The hike up to the summit was not all that difficult, but the dusting of snow from about 12,500 on made things a little annoying, because the rocks were slippery and my feet got cold and wet. As we got higher the wind only got worse and that made this a very cold hike. We were prepared, but every time we stopped even for a few seconds we got blasted, so we didn’t stop for long. We finally crested the final hump and the summit came into view, so we both had an adrenaline rush that quickened our pace up to the summit.
On the summit the views were outstanding in every direction and it was really cool to see all of the fourteeners dusted with some snow. Mount Massive was well, massive and there was a guy on top pointing out all of the peaks, which was cool, because I had read about them in Roach’s book and now I could see where they actually were. This was by far the coldest summit that I have ever been on and the wind chill was well below freezing. It was almost unbearable. We hunkered down in a wind break and signed the register, but it was too cold to get a snack and Dustin vigorously complained when I asked him to pull my camera out of my pack. He had to take off one of his gloves and the bitter cold instantly froze his fingers, so he complained about that for the rest of the day. We snapped a few pictures and both decided that it was just too cold to hang out here any longer, so both wanted to get down and out of the wind to eat our lunch
Just after we left the summit we ran into a teenaged kid wearing a t-shirt and jeans. He had his arms tucked into his shirt and was shivering uncontrollably. He did not have a backpack, so I’m not sure if he was carrying anything at all and I was shocked. A kind hearted gentleman that was just behind us offered him a fleece jacket from his pack and the kid quickly took it and put it on. We made really good time hiking down and it actually warmed us up substantially and getting out of that wind helped too. It was still windy, but nothing compared to the summit. We were both a little surprised at the army of hikers making their way up the slope. There had to be at least 100+ people and I had not seen anything like it before in the mountains. It almost seemed like a ride at Disneyland or something and we were happy we got an early start, because we avoided most of the people on the way up. Once we were back down to the trees we decided to stop and have some lunch and the wind had really died down and the sun was out, so we took off some layers and enjoyed a nice lunch of jerky, clif bars, crackers and Gatorade.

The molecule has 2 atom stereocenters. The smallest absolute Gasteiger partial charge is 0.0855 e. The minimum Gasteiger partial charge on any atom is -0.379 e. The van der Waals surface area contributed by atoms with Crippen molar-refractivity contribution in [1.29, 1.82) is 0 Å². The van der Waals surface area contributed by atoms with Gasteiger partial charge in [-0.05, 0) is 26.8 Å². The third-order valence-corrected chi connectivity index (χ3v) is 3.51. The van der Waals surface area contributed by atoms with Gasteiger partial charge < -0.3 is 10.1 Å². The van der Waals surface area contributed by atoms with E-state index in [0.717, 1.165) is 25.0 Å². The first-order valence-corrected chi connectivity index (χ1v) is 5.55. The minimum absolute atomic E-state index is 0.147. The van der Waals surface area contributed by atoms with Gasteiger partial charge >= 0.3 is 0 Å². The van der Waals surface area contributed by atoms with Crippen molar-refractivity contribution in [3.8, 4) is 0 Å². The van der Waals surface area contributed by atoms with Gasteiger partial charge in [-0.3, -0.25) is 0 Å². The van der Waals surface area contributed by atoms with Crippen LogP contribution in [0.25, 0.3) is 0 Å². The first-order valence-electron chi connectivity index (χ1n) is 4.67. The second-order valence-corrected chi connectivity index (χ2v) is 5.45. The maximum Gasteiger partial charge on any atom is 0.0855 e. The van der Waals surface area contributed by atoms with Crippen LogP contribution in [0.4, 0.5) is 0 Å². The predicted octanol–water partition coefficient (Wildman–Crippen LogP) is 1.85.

The hike back to the trailhead seemed much longer than on the way up and my body was exhausted from the lack of sleep, but it felt great to be in the mountains and to have just been on the highest peak around. When we got back to the trailhead we were shocked at how many cars were there. The lot was completely full and it was rather hot back down at 10K ft. The drive back home was uneventful, although we were both really tired and when I got home at 2:00 am I crashed. We had been gone for 33.5 hours and spent about 16 in the car, but it was worth it to get my first real taste of the 14ers